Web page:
Lenders define housing costs as mortgage payments, property taxes, condo fees (if any) and heating costs.[3] But homes cost more than that. In your planning, you should also other utilities (such as cable, water and air conditioning), ongoing maintenance, home insurance and unexpected repairs. Taking all of these costs into consideration, the 32 percent and 40 percent guidelines might well put an unacceptable crimp in your lifestyle, keeping in mind that future children also add meaningfully to household expenses and two incomes can unexpectedly turn into one.

The best way to know what you can afford is to try it out. Say, for example, you qualify for a mortgage payment of $1400 a month and adding property taxes and condo fees might take your monthly housing expense to $1650. A far cry from the $500 you pay now to split a place with 3 roommates. Start making the full payment before you buy to your savings account and see how it feels. Do you have enough money left over to maintain a tolerable lifestyle without going further into debt?

Keep in mind that this is not a normal interest rate environment. Don’t over-extend because there is a good chance interest rates will be higher when your term is up. Do the math (or better yet have your broker do it for you) on what a doubling of interest rates five years from now would do to your monthly payment. A doubling of rates may be unlikely, but it makes sense to know the implication.

Do Your Calculations Look Discouraging?

If so, here are some things you can do to improve your situation:

  • Pay off some loans before you buy real estate.
  • Save for a larger down payment.
  • Take another look at your current household budget to see where you can spend less. The money you save can go towards a larger down payment.
  • Lower your home price — remember that your first home is not necessarily your dream home.

Footnotes:

[1] I would like to acknowledge and thank the many mortgage professionals of Dominion Lending Centres who made contributions to this report.

[2] People break mortgages because of job change, decision to upsize, change neighbourhoods, change in family status or refinancing. The last thing you want to discover is that discharging a $400,000 mortgage 3.5 years into a 5-year term is going to cost you $15,000.

[3] Lenders now also assess your qualification compliance if interest rates were to rise meaningfully, a likely scenario in this low interest rate environment.

Dr. Sherry Cooper

DR. SHERRY COOPER
Chief Economist, Dominion Lending Centres
Sherry is an award-winning authority on finance and economics with over 30 years of bringing economic insights and clarity to Canadians.

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6 May

How to improve your credit score

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HOW TO IMPROVE YOUR CREDIT SCORE GRANDE PRAIRIE

We have access to knowledge and products to help you improve your credit score in Alberta, or Peace River, Grande Prairie all over the place! Canada wide really.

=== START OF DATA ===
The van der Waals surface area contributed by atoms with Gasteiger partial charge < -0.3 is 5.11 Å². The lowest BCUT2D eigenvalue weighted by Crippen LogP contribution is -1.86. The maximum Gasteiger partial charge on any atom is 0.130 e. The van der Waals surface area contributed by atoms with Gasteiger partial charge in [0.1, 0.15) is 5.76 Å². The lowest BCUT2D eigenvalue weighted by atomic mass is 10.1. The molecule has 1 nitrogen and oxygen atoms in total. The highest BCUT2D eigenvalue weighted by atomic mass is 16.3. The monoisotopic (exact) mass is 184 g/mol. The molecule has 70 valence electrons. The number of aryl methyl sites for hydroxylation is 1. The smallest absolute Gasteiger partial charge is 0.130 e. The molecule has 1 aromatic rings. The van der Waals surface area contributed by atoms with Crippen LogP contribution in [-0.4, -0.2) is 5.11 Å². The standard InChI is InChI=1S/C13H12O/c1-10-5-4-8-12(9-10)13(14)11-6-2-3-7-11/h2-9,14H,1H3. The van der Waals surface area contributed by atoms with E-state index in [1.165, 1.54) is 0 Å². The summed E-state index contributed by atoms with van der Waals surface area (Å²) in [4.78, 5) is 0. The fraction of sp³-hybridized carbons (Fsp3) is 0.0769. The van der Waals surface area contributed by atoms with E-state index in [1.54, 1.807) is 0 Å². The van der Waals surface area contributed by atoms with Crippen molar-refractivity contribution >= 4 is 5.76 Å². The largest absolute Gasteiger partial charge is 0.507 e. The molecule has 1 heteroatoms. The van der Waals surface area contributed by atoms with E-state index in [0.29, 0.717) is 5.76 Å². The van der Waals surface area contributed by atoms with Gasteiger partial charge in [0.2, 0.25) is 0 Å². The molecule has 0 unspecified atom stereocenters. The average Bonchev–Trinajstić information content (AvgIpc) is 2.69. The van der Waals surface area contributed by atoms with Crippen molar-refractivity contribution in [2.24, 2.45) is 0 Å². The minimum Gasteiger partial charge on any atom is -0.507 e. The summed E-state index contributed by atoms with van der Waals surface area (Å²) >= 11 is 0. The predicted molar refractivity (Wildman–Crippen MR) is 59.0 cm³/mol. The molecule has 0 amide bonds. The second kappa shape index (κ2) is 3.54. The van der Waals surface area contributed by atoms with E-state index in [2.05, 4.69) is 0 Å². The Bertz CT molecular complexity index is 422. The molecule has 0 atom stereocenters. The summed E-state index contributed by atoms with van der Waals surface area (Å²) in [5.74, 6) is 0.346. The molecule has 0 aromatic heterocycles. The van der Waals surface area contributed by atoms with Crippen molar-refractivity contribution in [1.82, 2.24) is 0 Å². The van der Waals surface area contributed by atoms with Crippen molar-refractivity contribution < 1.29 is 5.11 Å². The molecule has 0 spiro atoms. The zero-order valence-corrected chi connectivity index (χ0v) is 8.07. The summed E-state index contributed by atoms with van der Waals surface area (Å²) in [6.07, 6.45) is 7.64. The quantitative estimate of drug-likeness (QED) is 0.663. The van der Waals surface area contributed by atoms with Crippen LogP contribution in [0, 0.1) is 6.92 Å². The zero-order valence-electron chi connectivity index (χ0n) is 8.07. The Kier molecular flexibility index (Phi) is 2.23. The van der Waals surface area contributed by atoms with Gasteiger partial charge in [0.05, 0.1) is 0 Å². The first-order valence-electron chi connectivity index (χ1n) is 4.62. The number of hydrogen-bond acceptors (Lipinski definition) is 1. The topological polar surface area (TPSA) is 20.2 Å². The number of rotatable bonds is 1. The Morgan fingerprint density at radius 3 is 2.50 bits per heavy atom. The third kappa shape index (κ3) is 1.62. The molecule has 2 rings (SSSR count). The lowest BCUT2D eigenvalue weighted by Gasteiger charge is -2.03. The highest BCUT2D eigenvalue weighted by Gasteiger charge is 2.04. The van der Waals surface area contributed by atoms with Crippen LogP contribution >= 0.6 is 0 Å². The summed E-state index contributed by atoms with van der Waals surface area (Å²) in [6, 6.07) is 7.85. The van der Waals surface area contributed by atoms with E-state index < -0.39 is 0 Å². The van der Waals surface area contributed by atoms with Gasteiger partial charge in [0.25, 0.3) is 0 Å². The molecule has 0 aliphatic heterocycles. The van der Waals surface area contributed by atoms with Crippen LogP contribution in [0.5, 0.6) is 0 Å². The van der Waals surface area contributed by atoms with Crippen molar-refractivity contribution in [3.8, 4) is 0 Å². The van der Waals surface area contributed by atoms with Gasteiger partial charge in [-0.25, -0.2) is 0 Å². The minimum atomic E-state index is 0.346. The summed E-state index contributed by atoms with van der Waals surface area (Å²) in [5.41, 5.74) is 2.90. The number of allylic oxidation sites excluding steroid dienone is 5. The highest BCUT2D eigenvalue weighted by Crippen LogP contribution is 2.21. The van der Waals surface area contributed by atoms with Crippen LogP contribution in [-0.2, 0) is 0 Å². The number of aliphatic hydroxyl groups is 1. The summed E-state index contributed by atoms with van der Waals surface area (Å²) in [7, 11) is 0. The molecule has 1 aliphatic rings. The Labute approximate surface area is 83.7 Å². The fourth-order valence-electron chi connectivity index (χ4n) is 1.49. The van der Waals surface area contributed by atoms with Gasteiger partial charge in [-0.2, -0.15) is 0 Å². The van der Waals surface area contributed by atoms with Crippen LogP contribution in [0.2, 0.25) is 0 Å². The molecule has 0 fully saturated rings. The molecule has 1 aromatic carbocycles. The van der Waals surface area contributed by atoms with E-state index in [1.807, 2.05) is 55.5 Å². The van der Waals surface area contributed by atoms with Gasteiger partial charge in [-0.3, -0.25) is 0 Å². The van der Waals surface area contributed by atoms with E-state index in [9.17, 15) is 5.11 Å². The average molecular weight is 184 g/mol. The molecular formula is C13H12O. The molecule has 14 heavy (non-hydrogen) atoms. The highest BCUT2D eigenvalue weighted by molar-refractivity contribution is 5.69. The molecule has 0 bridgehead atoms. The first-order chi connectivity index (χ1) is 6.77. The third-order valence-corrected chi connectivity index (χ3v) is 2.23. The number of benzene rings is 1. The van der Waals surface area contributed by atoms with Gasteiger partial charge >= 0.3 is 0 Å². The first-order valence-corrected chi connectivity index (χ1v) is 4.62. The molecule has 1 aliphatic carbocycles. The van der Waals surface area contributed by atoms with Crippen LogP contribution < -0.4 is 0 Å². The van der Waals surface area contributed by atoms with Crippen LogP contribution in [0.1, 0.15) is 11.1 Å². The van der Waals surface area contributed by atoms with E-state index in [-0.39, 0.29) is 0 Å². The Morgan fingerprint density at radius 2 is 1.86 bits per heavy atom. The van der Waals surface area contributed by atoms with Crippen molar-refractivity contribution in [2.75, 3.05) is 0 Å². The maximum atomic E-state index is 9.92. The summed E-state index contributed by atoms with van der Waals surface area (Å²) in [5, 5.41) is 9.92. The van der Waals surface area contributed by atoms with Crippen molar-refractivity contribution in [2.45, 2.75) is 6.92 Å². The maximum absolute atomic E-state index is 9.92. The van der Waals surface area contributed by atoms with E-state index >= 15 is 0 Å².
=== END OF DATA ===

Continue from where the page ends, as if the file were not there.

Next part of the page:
Hey Grande Prairie want to know how to improve your credit score?

When applying for any sort of loan,

one of the most important metrics a lender is going to look at is your credit score.

But what really is a credit score, who keeps track of it, and most importantly, how can you improve yours?

“Credit Score Grande Prairie, it’s a catchy line. Truthfully, these tips will apply no matter where you live in Canada. Credit scores and everything that can apply to change them happen at a National level here in Canada.”

There are a few simple ways to keep your credit score in good shape.

First off, prioritize paying your bills on time. Missing payments on your credit cards, lines of credit and so on, can have a very negative impact on your score.

You can spend an entire lifetime building up for good credit. All it takes is one mistake to negatively impact you.”
Second, try to keep your credit cards at no more than 65% of their limit. This is the sweet spot that credit scorers are looking for.

Thirdly, you should avoid the “free credit score” services out there because they’re just looking to sell you credit, or sell your information to someone who does.

When you’re looking for credit, what they’re going to ask you is, ‘What are you looking for credit for?’ And you’re going to say, ‘Well, I’m looking to get a mortgage, or I’m looking to get a car loan.’ And then what they’re going to do is they’re going to sell your information to banks and mortgage brokers and people out there who are able to supply you with credit.

Instead, what you should do

is go directly to the credit scoring companies. They’re required by law to give you your credit information directly, without affecting your score. TransUnion offers an online form, found here. Equifax has multiple types of credit reports you can order here.

You also want to try to limit the number of credit inquiries by different lenders. When you’re shopping around at different banks, the number of inquiries can add up as each bank makes an inquiry to see what they can offer you.

But as a mortgage broker, we have access to multiple lenders all at once.

You could effectively come see a mortgage broker, get one inquiry done, and that inquiry is good for 20 financial institutions, As opposed to having to go directly to every bank. If you have any questions, contact your local Dominion Lending Centres mortgage professional near you at your Grande Prairie branch, 780-513-6611

Terry Kilakos

TERRY KILAKOS

Dominion Lending Centres – Accredited Mortgage Professional
Terry is President of North East Mortgages based in Ville Ste-Laurent, QC.